One thing I learned on my recent road trip is that a person’s vacation is only as good as her ability to roll with the punches. I was presented with an opportunity to put this philosophy into practice when I first stepped foot inside our rented RV and got the distinct impression that people had lived in it before. But instead of relishing the feeling of a gritty floor beneath my feet, I railed against it.
“This RV is a piece of crap,” I announced to the P-Dawg after the rental guy had gone back inside his office. “It’s nothing like the one he showed me when I booked it!”
I had to turn away then, so the P-Dawg wouldn’t see the tears welling up in my eyes.
But my husband is a glass half full kind of guy, and whether he was truly blind to the dirty floor and the stained upholstery and the brown schmear on the wall of the kids’ sleeping loft, I will never know.
“I don’t know what you’re talking about,” he said as he re-attached a piece of wood paneling. “This is going to be awesome.”
It took us longer than expected to load the entire contents of our two-story colonial inside the thirty foot long RV, but soon enough we were bouncing along the Ohio turnpike, headed east. Once we were on the road, everyone’s spirits rose. The children for their part loved the freedom that the spacious table and couch seating afforded them, each choosing spots diametrically opposed one to the other. And the P-Dawg and I loved the fact that the motor rumbled so loudly, we couldn’t hear a thing either one of them was saying to us.
When we entered Pennsylvania, we realized it was mountainous and there were many white knuckled moments of barreling down steep, narrow inclines, which I must admit my husband navigated with the utmost finesse. As we approached the campsite where we were to spend our first night, the road continued to narrow until it was nothing more than primitive sort of towpath with a shoulder-less river embankment on one side (mine) and a cement wall on the other.
It was like trying to thread a motor home through the eye of a needle and we got through it by the skin of our teeth, thanks to the P-Dawg’s nerves of steel and my back seat driving credentials, which enabled me to hang my head out the side window like a golden retriever and periodically yell, “Oh, my God! You are WAY TOO CLOSE!!!”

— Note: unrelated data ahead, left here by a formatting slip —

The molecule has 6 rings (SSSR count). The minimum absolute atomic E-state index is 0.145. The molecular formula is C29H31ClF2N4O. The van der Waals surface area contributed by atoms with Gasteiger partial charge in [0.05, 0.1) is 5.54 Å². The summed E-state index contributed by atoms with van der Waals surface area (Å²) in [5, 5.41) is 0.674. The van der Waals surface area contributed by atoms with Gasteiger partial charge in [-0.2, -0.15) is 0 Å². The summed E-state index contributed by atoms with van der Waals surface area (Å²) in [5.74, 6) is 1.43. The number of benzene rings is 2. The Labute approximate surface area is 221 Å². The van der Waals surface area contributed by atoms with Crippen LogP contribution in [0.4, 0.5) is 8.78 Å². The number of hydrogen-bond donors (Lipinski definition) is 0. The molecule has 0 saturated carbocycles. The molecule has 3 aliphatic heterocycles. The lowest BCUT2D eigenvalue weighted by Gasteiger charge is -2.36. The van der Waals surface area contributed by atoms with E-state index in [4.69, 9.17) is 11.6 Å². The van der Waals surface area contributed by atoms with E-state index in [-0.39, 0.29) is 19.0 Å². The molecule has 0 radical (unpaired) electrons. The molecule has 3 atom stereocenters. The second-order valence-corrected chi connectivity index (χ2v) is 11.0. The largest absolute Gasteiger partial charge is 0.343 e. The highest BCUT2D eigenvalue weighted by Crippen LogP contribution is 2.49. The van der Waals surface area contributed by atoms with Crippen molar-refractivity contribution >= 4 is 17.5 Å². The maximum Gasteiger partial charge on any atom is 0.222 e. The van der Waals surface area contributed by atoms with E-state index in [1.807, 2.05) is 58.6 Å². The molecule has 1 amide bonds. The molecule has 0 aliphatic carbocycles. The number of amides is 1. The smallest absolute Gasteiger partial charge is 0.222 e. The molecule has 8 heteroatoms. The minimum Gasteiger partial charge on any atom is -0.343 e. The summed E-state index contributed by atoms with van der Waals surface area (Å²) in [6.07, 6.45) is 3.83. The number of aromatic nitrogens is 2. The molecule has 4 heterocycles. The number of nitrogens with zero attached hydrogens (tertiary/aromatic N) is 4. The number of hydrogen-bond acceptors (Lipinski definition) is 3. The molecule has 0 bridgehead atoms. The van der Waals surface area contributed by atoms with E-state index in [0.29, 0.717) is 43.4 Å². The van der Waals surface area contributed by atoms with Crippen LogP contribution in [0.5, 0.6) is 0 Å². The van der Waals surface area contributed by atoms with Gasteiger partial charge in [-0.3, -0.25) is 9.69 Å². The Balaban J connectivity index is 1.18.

But no sooner did we breathe a sigh of relief, than we were presented with our next recreational challenge: to back the ten foot wide camper into an eleven foot wide spot between two trees at dusk. I got out of the vehicle, and employing an elaborate system of made up hand gestures, guided the P-Dawg deftly into the spot. There was one touch and go moment when I disappeared momentarily from his view and he almost ran me over, but it’s the sort of thing you learn to expect after almost eleven years of marriage.
After we (and when I say “we,” I of course mean, “the P-Dawg”) hooked up all the various attachments which would provide us with basic necessities like water, electricity, and air conditioning for the night, I took the children on a walk around the campgrounds and my husband went down to the river behind our scenic camping spot to gather kindling. When the kids and I returned, he had a nice fire going and was making steaks on the charcoal grill. We ate our steaks at ten o’ clock in the evening with some baked beans and garden fresh tomatoes and cucumbers, and I daresay it was one of the best meals I ever had.
After that, it was time to settle in for our first night under the stars. So we went inside the camper and brushed our teeth with running water from the tap, watched an episode of the Wiggles on DVD, and crawled into our simple pallets made up with down comforters and Egyptian cotton sheets.
As I dozed off reading my Kindle and sipping on some chamomile tea I’d nuked in the microwave, I knew exactly how Lewis and Clark must have felt.
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